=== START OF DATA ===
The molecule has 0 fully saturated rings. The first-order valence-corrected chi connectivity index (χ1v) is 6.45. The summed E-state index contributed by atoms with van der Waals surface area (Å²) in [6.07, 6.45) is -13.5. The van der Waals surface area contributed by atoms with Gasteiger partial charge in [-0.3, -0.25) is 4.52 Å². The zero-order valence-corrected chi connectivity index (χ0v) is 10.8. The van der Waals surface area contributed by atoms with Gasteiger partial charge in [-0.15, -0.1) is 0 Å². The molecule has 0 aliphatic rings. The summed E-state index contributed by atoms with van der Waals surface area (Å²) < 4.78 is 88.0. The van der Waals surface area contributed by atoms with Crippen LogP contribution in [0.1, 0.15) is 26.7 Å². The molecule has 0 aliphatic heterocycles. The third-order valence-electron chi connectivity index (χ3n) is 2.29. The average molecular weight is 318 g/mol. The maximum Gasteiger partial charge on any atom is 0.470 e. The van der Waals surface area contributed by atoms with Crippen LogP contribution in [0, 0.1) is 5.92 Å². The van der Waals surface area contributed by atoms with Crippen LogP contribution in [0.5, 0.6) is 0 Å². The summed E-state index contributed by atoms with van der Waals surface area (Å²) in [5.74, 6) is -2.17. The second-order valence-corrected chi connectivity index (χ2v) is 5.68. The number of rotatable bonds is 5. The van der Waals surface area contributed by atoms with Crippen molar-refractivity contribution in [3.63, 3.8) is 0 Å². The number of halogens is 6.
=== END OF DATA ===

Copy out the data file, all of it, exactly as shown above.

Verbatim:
The molecule has 0 fully saturated rings. The first-order valence-corrected chi connectivity index (χ1v) is 6.45. The summed E-state index contributed by atoms with van der Waals surface area (Å²) in [6.07, 6.45) is -13.5. The van der Waals surface area contributed by atoms with Gasteiger partial charge in [-0.3, -0.25) is 4.52 Å². The zero-order valence-corrected chi connectivity index (χ0v) is 10.8. The van der Waals surface area contributed by atoms with Gasteiger partial charge in [-0.15, -0.1) is 0 Å². The molecule has 0 aliphatic rings. The summed E-state index contributed by atoms with van der Waals surface area (Å²) < 4.78 is 88.0. The van der Waals surface area contributed by atoms with Crippen LogP contribution in [0.1, 0.15) is 26.7 Å². The molecule has 0 aliphatic heterocycles. The third-order valence-electron chi connectivity index (χ3n) is 2.29. The average molecular weight is 318 g/mol. The maximum Gasteiger partial charge on any atom is 0.470 e. The van der Waals surface area contributed by atoms with Crippen LogP contribution in [0, 0.1) is 5.92 Å². The van der Waals surface area contributed by atoms with Crippen LogP contribution in [0.5, 0.6) is 0 Å². The summed E-state index contributed by atoms with van der Waals surface area (Å²) in [5.74, 6) is -2.17. The second-order valence-corrected chi connectivity index (χ2v) is 5.68. The number of rotatable bonds is 5. The van der Waals surface area contributed by atoms with Crippen molar-refractivity contribution in [3.63, 3.8) is 0 Å². The number of halogens is 6.